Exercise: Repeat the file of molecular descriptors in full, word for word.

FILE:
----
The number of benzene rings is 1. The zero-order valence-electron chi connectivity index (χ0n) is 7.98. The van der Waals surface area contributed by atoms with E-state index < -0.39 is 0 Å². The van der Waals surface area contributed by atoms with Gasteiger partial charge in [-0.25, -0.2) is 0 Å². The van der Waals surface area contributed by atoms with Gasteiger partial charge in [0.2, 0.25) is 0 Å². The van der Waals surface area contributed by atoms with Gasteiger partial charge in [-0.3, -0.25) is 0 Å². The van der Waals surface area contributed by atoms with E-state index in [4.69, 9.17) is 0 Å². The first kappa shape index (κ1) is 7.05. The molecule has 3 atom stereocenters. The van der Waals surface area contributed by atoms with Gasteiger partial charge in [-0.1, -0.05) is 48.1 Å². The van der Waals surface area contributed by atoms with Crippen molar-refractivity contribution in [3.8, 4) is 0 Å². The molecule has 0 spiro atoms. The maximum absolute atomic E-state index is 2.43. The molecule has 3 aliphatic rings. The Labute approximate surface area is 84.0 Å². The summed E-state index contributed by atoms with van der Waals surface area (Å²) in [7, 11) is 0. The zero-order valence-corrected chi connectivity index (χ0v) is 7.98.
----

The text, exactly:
The number of benzene rings is 1. The zero-order valence-electron chi connectivity index (χ0n) is 7.98. The van der Waals surface area contributed by atoms with E-state index < -0.39 is 0 Å². The van der Waals surface area contributed by atoms with Gasteiger partial charge in [-0.25, -0.2) is 0 Å². The van der Waals surface area contributed by atoms with Gasteiger partial charge in [0.2, 0.25) is 0 Å². The van der Waals surface area contributed by atoms with Gasteiger partial charge in [-0.3, -0.25) is 0 Å². The van der Waals surface area contributed by atoms with E-state index in [4.69, 9.17) is 0 Å². The first kappa shape index (κ1) is 7.05. The molecule has 3 atom stereocenters. The van der Waals surface area contributed by atoms with Gasteiger partial charge in [-0.1, -0.05) is 48.1 Å². The van der Waals surface area contributed by atoms with Crippen molar-refractivity contribution in [3.8, 4) is 0 Å². The molecule has 0 spiro atoms. The maximum absolute atomic E-state index is 2.43. The molecule has 3 aliphatic rings. The Labute approximate surface area is 84.0 Å². The summed E-state index contributed by atoms with van der Waals surface area (Å²) in [7, 11) is 0. The zero-order valence-corrected chi connectivity index (χ0v) is 7.98.